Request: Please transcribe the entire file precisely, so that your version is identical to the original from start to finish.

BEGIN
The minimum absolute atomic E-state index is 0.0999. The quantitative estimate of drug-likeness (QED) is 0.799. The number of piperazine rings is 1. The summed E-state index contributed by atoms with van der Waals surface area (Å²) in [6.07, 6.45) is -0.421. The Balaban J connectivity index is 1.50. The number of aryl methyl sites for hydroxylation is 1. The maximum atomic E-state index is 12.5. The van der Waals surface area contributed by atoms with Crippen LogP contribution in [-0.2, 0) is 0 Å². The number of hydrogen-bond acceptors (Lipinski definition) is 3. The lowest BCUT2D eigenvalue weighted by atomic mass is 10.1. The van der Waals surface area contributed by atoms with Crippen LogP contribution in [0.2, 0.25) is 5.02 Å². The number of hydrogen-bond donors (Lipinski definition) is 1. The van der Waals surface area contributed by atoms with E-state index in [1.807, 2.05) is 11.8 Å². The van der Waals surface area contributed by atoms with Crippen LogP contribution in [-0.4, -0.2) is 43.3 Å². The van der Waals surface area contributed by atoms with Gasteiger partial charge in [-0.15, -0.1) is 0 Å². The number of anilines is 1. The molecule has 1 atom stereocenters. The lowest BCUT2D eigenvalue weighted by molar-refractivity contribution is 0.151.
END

The minimum absolute atomic E-state index is 0.0999. The quantitative estimate of drug-likeness (QED) is 0.799. The number of piperazine rings is 1. The summed E-state index contributed by atoms with van der Waals surface area (Å²) in [6.07, 6.45) is -0.421. The Balaban J connectivity index is 1.50. The number of aryl methyl sites for hydroxylation is 1. The maximum atomic E-state index is 12.5. The van der Waals surface area contributed by atoms with Crippen LogP contribution in [-0.2, 0) is 0 Å². The number of hydrogen-bond acceptors (Lipinski definition) is 3. The lowest BCUT2D eigenvalue weighted by atomic mass is 10.1. The van der Waals surface area contributed by atoms with Crippen LogP contribution in [0.2, 0.25) is 5.02 Å². The number of hydrogen-bond donors (Lipinski definition) is 1. The van der Waals surface area contributed by atoms with E-state index in [1.807, 2.05) is 11.8 Å². The van der Waals surface area contributed by atoms with Crippen LogP contribution in [-0.4, -0.2) is 43.3 Å². The van der Waals surface area contributed by atoms with Gasteiger partial charge in [-0.15, -0.1) is 0 Å². The number of anilines is 1. The molecule has 1 atom stereocenters. The lowest BCUT2D eigenvalue weighted by molar-refractivity contribution is 0.151.